The passive and active forms of transportation of molecules across a membrane play an important biological role for all living species.
Osmosis and active transport are the two types of processes in which charged particles move across a membrane. These processes are crucial for maintaining the water balance and homeostasis in the body.
- Osmosis is a passive process requiring no energy input, while active transport demands energy to move substances against a concentration gradient.
- Osmosis specifically involves the movement of water molecules, whereas active transport encompasses various substances such as ions and molecules.
- Osmosis equalizes solute concentration on both sides of a membrane, while active transport maintains different concentrations.
Osmosis vs Active Transport
Osmosis is the scientific term that describes movement of water molecules from a region of higher concentration to a region of lower concentration, and it doesn’t require energy. Active transportation is the movement of solutes from a lower to higher region of concentration, and energy is required.
In osmosis, water particles move from a higher to a level of lower concentration. This process ensures that it equalizes the concentration of solute on both ends. Osmosis makes sure there is equilibrium.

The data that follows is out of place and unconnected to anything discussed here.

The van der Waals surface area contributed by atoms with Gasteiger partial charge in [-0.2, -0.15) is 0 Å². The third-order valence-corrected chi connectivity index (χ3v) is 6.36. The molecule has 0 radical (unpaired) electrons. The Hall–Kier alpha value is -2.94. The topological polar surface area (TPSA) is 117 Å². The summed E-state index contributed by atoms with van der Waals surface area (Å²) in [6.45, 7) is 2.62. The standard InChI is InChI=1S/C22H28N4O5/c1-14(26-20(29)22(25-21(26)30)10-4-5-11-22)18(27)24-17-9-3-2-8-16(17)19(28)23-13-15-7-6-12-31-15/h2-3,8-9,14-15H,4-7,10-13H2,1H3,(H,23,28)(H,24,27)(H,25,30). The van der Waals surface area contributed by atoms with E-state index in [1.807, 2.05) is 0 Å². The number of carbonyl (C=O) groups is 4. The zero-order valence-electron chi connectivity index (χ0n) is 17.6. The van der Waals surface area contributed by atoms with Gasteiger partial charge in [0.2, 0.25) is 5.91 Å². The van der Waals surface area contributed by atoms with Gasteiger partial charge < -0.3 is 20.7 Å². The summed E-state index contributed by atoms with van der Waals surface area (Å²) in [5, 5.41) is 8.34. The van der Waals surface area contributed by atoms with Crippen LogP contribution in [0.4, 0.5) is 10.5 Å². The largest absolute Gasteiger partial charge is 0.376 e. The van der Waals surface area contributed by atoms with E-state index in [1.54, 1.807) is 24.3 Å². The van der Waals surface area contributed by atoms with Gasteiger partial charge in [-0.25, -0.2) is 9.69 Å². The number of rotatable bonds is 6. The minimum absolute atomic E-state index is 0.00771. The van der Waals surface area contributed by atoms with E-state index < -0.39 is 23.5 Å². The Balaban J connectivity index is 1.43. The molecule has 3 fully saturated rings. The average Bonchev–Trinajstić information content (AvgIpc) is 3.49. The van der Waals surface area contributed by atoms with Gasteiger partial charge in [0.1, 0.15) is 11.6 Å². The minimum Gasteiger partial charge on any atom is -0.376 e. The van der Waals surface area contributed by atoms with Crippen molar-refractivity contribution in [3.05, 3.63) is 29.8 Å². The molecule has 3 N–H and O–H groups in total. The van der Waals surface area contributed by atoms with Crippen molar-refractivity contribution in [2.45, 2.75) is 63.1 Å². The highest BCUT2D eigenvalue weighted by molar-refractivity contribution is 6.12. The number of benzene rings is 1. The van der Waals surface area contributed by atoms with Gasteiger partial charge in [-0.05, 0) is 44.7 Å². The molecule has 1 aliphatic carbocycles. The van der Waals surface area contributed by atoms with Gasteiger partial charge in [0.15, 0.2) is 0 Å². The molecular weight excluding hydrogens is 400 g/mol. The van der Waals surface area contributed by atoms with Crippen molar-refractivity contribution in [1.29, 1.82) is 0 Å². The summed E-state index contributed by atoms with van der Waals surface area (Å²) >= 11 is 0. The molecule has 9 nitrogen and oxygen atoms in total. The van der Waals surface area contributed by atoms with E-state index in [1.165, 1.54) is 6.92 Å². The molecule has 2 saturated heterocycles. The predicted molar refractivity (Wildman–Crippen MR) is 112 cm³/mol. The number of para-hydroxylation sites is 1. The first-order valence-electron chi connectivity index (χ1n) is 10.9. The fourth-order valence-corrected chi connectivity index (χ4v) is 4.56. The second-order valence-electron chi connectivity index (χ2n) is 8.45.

There is a net amount of pressure needed for molecules to move across the semi-permeable membrane. This net amount of pressure is known as Osmotic pressure.
In Active transport, particles move from lower to the extent of the higher congregation. Active transport gets used by cells to collect much-required particles of amino acids and glucose molecules.
When ATP gets synthesized, the process is called primary active transport. Active transport uses energy that gets released during respiration.
|Parameters of Comparison
|Molecules move from higher to Lower Concentration
|Particles move from lower to higher concentrations.
|In osmosis, water molecules move through a semi-permeable membrane.
|In Active transport, solutes move across a membrane.
|Osmosis does not require energy
|Active transport requires energy through respiration.
|In osmosis, molecules move down the gradient.
|In Active transport, solute moves against the gradient.
|Osmosis maintains the equilibrium.
|Active transport does not maintain equilibrium.
What is Osmosis?
The terminology osmosis (now osmosis) was introduced by a British chemist, Thomas Graham, in 1854. In biology, the motion of water particles across a relatively porous layer is osmosis.
In osmosis, the motion is always from a solution with an elevated concentration of water particles to a lower area of water particles.
The partially permeable membrane or selectively permeable membrane allows selective molecules to pass through it. The water molecules pass in both areas.
What is a higher and lower concentration of water?
The higher water saturation in osmosis implies a dilute sucrose solution, and the lower concentration suggests a concentrated sucrose solution.
Enclosing the plant cell with a solution that contains a higher concentration of water molecular, the water enters the cell and causes the cell to be turgid (firm).
Turgid helps the stem to stay upright. Enclosing the plant cell with a solution that contains a lower concentration of water molecules, the water leaves the cell and becomes flaccid(soft).
When the stem cells become slack, it decreases the turgor pressure of the stem and causes wilting. If the concentration is similar, there is a net flow of water around the cell through the partially permeable membrane.